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Brown Announces Plan to Prevent Illegal Resale of Stolen Phones
DAYTON --Police are battling a serious increase in cell phone thefts. In fact, a quarter of all theft cases in Dayton involve cell phones.
While citing the rise of cell phone theft, U.S. Sen. Sherrod Brown announced today a plans to deter theft by preventing the illegal resale of stolen phones.
Brown was joined by Trotwood Police Chief Quincy Pope Sr. and Tyree T. Horn, a 17 year-old Trotwood resident.
Horn's cell phone was stolen while he was riding the bus in Trotwood.
"After he made a phone call he said he was not going to give me my phone back so I tried to get my phone back from the guy and as I was doing that he assaulted me," said Horn. "He hit me once in my bottom lip."
“Too many southwest Ohioans have been targeted for crime, just because of the phone in their pocket or purse,” Brown said. “With so much of this criminal activity fueled by the black market, this legislation will crack down on cell phone theft and impose severe consequences on thieves who will think twice before trying to make a quick buck."
Chief Pope said his department is proud to support Brown's effort. He said the legislation will reduce the number of thefts in the area.
“We are committed to support these innovative efforts and look forward to more collaborative efforts in the future,” Pope said.
Criminals often target cell phones because they can easily be resold on the black market. Prior to the establishment of the database, most carriers only deactivated a stolen cell phone’s SIM card rather than the entire phone. While carriers entered into an agreement with Federal Communications Commission (FCC) to launch a database of unique cell phone identification numbers to allow stolen cell phones to be entirely deactivated, some criminals are tampering with those unique identifiers- known as International Mobile Equipment Identity (IMEI) numbers - to avoid detection.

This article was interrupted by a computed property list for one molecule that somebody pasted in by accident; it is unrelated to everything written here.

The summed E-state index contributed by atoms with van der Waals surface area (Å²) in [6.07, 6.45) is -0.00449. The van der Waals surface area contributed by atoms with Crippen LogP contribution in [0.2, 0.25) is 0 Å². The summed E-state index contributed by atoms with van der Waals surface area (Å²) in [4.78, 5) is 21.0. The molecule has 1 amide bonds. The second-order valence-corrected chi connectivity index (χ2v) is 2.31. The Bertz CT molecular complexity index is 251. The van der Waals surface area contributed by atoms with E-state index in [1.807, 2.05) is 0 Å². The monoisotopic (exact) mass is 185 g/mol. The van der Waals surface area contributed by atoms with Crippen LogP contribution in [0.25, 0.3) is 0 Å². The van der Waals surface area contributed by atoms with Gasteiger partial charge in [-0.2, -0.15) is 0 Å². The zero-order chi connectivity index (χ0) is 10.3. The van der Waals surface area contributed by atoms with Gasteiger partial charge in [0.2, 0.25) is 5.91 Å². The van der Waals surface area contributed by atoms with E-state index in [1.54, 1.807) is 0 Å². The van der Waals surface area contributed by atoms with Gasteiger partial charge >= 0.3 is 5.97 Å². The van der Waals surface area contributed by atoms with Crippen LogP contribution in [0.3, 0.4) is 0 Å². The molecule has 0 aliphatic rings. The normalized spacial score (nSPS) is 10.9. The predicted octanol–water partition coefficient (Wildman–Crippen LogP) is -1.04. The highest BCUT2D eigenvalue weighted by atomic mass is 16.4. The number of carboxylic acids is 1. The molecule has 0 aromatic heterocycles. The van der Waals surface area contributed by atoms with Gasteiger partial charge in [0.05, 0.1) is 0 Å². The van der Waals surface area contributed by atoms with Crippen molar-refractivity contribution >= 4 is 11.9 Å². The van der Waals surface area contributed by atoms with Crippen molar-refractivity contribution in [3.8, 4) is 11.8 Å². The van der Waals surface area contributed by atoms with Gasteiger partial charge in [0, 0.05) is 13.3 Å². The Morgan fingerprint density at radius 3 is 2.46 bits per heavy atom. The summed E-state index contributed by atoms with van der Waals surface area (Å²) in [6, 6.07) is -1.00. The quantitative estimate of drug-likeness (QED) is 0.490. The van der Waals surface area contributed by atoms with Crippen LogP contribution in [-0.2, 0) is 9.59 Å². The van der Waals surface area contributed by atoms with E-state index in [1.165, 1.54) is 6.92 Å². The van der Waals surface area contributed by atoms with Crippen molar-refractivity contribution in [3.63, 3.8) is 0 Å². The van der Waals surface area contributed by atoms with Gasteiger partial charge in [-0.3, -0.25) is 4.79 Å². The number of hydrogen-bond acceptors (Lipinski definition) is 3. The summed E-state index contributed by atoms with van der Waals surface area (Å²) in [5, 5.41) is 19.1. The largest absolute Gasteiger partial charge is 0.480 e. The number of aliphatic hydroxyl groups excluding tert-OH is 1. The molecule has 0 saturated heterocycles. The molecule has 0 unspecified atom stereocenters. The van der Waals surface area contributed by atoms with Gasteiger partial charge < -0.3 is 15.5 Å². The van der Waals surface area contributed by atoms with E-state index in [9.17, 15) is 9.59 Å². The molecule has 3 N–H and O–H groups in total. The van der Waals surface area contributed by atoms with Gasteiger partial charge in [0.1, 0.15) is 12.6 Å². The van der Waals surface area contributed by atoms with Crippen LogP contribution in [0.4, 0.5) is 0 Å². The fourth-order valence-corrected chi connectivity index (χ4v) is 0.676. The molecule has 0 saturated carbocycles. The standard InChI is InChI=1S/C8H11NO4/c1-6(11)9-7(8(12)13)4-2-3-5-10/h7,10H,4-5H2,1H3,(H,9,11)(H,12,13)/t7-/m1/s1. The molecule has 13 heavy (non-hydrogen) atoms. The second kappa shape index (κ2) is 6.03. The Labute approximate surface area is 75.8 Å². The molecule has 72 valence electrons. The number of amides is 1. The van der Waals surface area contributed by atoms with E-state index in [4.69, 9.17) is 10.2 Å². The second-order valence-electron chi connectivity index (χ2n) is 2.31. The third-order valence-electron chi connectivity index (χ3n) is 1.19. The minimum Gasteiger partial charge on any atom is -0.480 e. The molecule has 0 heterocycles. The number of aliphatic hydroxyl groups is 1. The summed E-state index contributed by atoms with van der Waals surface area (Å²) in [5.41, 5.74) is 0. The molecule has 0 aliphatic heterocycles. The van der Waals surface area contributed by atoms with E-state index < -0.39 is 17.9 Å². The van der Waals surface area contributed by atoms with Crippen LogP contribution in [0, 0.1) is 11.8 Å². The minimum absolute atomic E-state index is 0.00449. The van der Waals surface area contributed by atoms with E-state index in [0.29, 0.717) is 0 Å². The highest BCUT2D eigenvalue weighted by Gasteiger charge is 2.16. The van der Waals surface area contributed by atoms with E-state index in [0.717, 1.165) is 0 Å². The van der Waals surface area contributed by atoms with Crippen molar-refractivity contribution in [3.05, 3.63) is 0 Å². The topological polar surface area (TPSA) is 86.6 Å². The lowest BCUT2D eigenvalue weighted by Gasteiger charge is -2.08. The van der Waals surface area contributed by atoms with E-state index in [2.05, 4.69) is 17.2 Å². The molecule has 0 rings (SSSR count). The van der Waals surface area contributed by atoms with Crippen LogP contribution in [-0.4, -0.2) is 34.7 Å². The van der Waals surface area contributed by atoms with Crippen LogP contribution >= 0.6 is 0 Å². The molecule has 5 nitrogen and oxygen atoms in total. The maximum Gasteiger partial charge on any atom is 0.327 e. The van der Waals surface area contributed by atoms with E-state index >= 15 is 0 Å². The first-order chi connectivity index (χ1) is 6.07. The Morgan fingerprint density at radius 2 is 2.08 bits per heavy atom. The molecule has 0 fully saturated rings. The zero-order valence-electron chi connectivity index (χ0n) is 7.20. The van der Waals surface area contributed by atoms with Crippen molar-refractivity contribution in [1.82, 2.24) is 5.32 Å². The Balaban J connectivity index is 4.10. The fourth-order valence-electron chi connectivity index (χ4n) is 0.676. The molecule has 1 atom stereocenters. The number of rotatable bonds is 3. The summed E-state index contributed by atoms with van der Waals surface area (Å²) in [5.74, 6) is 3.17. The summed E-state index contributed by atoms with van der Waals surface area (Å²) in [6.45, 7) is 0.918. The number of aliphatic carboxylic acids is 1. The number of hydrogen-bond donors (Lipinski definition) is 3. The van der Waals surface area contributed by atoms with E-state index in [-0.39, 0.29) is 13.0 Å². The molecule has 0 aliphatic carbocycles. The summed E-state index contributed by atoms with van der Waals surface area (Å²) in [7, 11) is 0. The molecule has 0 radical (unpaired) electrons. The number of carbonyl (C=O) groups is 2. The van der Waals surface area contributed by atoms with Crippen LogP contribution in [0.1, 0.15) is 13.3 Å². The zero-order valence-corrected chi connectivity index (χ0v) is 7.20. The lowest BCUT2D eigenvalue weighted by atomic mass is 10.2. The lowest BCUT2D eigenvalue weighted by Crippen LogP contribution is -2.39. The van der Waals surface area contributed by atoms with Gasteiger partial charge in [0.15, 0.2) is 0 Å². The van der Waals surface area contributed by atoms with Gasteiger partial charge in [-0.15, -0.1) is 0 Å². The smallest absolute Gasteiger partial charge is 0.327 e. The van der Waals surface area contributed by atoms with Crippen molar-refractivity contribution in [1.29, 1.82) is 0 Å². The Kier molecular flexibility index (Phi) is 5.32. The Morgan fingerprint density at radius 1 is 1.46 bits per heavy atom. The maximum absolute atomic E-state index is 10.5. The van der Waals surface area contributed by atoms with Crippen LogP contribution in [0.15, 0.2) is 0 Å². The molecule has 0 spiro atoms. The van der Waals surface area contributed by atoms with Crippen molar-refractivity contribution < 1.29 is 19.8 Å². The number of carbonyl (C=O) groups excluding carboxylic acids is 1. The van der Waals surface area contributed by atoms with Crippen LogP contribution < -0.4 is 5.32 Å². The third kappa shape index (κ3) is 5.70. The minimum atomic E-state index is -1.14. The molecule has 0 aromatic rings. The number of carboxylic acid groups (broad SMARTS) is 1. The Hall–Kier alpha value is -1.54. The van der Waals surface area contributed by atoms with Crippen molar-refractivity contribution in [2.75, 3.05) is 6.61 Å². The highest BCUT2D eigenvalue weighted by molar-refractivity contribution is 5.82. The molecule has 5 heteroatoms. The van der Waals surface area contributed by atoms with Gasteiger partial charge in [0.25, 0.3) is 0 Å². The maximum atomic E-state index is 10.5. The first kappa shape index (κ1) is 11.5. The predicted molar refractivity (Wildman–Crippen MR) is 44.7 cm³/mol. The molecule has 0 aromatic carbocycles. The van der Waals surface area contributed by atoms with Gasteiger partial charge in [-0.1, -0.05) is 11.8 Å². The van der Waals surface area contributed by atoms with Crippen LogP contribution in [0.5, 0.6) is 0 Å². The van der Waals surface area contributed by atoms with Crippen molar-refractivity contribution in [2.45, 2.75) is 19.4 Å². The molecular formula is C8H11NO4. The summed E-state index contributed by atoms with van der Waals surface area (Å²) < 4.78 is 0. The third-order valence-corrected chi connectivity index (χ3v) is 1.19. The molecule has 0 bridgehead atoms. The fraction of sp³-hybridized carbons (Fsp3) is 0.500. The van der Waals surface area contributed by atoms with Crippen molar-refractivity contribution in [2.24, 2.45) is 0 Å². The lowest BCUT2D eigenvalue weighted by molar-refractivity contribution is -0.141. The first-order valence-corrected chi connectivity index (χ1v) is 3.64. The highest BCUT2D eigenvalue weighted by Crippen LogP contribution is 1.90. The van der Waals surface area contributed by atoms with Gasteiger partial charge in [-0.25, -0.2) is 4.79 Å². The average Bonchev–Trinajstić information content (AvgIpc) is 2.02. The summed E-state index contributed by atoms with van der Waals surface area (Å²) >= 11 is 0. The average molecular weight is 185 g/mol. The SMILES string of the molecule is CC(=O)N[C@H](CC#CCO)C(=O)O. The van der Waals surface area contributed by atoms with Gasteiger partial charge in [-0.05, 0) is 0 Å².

"I was like why is this happening to me," said Horn. "I really feel bad because now I'm hesitant in being nice to people lending them my phone. This was the first phone I bought out of my own pocket."
The Mobile Device Theft Deterrence Act of 2013 would add criminal penalties of up to five years for criminals who tamper with cell phones IMEIs in order to circumvent the database. The bill would provide exceptions for legal alterations made to repair or refurbish phones or to protect the privacy and security of the end user. The bill has the full support of CTIA, the Wireless Association, which joined forces with the FCC to implement the national database.
If you lost your phone, be ready to cough up a few hundred dollars to get it replaced. This law also serves as a reminder not just to criminals but to everyone. We wouldn't walk down the street flaunting hundreds of dollars in cash, we should think of our phone in the same way.
"People walk around with their cell phones more exposed than their wallets and the persons and not think of this," said Brown. "There are so many ways to steal them. We want the penalties to be stronger and we want to protect from identity theft."
"It's kind of like bling the more you advertise it out there the more potential it is that somebody might want to take it, grab it, steal it or rob you for it," said Trotwood Police Department Captain John Porter.
As for Tyree, police were able to track his phone a couple days later by using the Find my iPhone app, but he says he's learned his lesson.
"Keep your phone in your pocket," he said. "If you really want to be generous to somebody try not to have the phone in their hand if it's really important they won't mind."
Police also recommend you write down your phone's specific identification numbers so you can track it at a later time.
- Our Question of the Day: How do you protect your cellphone from theft?
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